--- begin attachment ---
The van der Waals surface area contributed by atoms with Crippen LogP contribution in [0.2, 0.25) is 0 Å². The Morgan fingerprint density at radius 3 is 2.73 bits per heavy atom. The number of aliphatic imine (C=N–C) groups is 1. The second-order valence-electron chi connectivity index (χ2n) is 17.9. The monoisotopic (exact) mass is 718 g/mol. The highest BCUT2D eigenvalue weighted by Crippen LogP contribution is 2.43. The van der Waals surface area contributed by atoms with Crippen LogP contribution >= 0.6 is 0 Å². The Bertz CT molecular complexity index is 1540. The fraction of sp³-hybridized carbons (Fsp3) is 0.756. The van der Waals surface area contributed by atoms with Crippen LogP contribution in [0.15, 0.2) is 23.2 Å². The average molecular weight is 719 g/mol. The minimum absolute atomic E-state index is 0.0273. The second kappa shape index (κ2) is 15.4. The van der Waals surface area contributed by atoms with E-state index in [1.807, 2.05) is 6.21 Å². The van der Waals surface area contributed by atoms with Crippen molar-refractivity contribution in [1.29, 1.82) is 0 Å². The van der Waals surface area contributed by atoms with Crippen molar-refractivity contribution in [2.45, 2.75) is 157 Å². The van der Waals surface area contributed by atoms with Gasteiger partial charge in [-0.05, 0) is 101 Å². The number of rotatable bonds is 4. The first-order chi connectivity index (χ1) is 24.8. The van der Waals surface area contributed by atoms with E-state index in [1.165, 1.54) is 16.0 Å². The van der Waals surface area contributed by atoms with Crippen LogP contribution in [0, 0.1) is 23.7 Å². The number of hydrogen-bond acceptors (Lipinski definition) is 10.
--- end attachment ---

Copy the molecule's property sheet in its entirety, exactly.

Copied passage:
The van der Waals surface area contributed by atoms with Crippen LogP contribution in [0.2, 0.25) is 0 Å². The Morgan fingerprint density at radius 3 is 2.73 bits per heavy atom. The number of aliphatic imine (C=N–C) groups is 1. The second-order valence-electron chi connectivity index (χ2n) is 17.9. The monoisotopic (exact) mass is 718 g/mol. The highest BCUT2D eigenvalue weighted by Crippen LogP contribution is 2.43. The van der Waals surface area contributed by atoms with Crippen LogP contribution >= 0.6 is 0 Å². The Bertz CT molecular complexity index is 1540. The fraction of sp³-hybridized carbons (Fsp3) is 0.756. The van der Waals surface area contributed by atoms with Crippen LogP contribution in [0.15, 0.2) is 23.2 Å². The average molecular weight is 719 g/mol. The minimum absolute atomic E-state index is 0.0273. The second kappa shape index (κ2) is 15.4. The van der Waals surface area contributed by atoms with E-state index in [1.807, 2.05) is 6.21 Å². The van der Waals surface area contributed by atoms with Crippen molar-refractivity contribution in [1.29, 1.82) is 0 Å². The van der Waals surface area contributed by atoms with Crippen molar-refractivity contribution in [2.45, 2.75) is 157 Å². The van der Waals surface area contributed by atoms with Gasteiger partial charge in [-0.05, 0) is 101 Å². The number of rotatable bonds is 4. The first-order chi connectivity index (χ1) is 24.8. The van der Waals surface area contributed by atoms with E-state index in [1.165, 1.54) is 16.0 Å². The van der Waals surface area contributed by atoms with Crippen LogP contribution in [0, 0.1) is 23.7 Å². The number of hydrogen-bond acceptors (Lipinski definition) is 10.